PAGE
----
(From left to right): St. Luke's Episcopal Church, the original City Hall Building (Irving Place), the Aqueduct Building, Osburn House, and the Erie Canal (now Broad Street).

 

Signage visible: "Chas. Bradshaw Coal"

 

Boats dock along the Erie Canal (Broad Street), near the original City Hall, heading towards the Erie Canal Aqueduct in Downtown Rochester, N.Y.
Circa 1910. 

Rochester's original city hall and St. Luke's Church were both designed by local architect, A.J Warner.  The origin route of the Erie Canal (now Broad street) passed through Downtown Rochester via the Erie Canal Aqueduct. By 1918, the canal route was redirected, bypassing the city and instead running through the nearby suburbs. Some of the old locks still exist along the original stretch of the Erie Canal, the 490 Expressway, and behind Pittsford Plaza / Wegmans far parking lot.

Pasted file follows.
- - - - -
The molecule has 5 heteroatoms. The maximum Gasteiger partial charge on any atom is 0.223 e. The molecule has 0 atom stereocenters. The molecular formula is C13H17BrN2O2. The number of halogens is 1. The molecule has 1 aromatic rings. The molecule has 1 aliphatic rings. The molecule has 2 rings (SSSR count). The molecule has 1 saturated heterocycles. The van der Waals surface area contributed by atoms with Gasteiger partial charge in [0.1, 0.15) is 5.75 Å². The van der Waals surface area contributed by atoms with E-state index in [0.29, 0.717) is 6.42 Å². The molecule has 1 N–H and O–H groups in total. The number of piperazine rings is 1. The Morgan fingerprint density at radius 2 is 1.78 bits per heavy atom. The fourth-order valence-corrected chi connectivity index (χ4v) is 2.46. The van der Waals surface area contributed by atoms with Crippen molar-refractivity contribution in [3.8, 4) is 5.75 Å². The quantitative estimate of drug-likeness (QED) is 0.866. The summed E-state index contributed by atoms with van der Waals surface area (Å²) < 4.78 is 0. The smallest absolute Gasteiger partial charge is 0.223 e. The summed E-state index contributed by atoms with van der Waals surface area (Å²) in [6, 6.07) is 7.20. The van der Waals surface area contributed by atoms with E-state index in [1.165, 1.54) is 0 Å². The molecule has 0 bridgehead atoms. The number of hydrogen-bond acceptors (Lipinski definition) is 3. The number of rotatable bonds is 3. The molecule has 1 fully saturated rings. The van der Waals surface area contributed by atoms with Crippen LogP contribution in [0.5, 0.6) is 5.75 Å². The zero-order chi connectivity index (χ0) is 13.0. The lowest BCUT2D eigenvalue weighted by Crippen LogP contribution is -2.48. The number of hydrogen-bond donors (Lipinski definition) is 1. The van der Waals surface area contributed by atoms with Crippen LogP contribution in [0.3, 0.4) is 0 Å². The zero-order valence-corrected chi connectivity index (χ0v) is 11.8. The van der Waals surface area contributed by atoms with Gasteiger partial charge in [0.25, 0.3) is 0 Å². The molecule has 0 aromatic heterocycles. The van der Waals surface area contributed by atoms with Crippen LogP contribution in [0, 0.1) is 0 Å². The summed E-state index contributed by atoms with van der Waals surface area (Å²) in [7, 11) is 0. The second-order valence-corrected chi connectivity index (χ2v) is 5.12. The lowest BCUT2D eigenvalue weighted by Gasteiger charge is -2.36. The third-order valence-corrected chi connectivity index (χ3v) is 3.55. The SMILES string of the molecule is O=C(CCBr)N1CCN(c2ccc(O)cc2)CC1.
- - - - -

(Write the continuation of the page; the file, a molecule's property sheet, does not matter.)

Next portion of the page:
The Irving Place Building and St Luke's church were listed on the National Register of Historic Places on September 17, 1974 and April 26, 1990.


Present-day view would have been from the 3rd floor of the Free Academy building across the street, click here.

Erie Canal and City Hall, Rochester, N.Y.

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